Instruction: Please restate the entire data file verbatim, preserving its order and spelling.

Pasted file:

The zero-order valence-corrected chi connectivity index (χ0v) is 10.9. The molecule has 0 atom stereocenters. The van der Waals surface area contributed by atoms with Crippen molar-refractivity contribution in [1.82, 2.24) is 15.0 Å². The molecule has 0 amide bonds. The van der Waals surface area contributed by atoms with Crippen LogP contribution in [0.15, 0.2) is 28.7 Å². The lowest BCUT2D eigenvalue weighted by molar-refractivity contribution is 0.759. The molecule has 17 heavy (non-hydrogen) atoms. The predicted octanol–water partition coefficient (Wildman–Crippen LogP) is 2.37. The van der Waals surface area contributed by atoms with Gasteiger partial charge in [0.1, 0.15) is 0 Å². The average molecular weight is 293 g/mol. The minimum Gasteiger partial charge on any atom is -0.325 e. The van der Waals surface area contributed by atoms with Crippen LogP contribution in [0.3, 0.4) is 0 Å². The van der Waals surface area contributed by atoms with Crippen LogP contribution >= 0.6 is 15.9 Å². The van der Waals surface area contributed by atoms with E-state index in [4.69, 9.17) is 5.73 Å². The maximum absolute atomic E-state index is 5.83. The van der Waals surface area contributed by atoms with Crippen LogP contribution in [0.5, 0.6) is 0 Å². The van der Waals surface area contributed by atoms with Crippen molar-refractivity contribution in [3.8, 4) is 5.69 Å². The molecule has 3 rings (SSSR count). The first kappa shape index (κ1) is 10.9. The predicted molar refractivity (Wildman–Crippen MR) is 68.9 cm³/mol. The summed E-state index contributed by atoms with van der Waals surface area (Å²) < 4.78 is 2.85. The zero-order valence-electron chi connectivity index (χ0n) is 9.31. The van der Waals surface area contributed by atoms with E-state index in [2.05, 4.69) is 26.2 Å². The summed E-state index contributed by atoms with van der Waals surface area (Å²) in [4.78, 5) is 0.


The zero-order valence-corrected chi connectivity index (χ0v) is 10.9. The molecule has 0 atom stereocenters. The van der Waals surface area contributed by atoms with Crippen molar-refractivity contribution in [1.82, 2.24) is 15.0 Å². The molecule has 0 amide bonds. The van der Waals surface area contributed by atoms with Crippen LogP contribution in [0.15, 0.2) is 28.7 Å². The lowest BCUT2D eigenvalue weighted by molar-refractivity contribution is 0.759. The molecule has 17 heavy (non-hydrogen) atoms. The predicted octanol–water partition coefficient (Wildman–Crippen LogP) is 2.37. The van der Waals surface area contributed by atoms with Gasteiger partial charge in [0.1, 0.15) is 0 Å². The average molecular weight is 293 g/mol. The minimum Gasteiger partial charge on any atom is -0.325 e. The van der Waals surface area contributed by atoms with Crippen LogP contribution in [0.3, 0.4) is 0 Å². The van der Waals surface area contributed by atoms with Crippen LogP contribution >= 0.6 is 15.9 Å². The van der Waals surface area contributed by atoms with E-state index in [4.69, 9.17) is 5.73 Å². The maximum absolute atomic E-state index is 5.83. The van der Waals surface area contributed by atoms with Crippen LogP contribution in [0.5, 0.6) is 0 Å². The van der Waals surface area contributed by atoms with Crippen molar-refractivity contribution in [3.8, 4) is 5.69 Å². The molecule has 3 rings (SSSR count). The first kappa shape index (κ1) is 10.9. The predicted molar refractivity (Wildman–Crippen MR) is 68.9 cm³/mol. The summed E-state index contributed by atoms with van der Waals surface area (Å²) < 4.78 is 2.85. The zero-order valence-electron chi connectivity index (χ0n) is 9.31. The van der Waals surface area contributed by atoms with E-state index in [2.05, 4.69) is 26.2 Å². The summed E-state index contributed by atoms with van der Waals surface area (Å²) in [4.78, 5) is 0.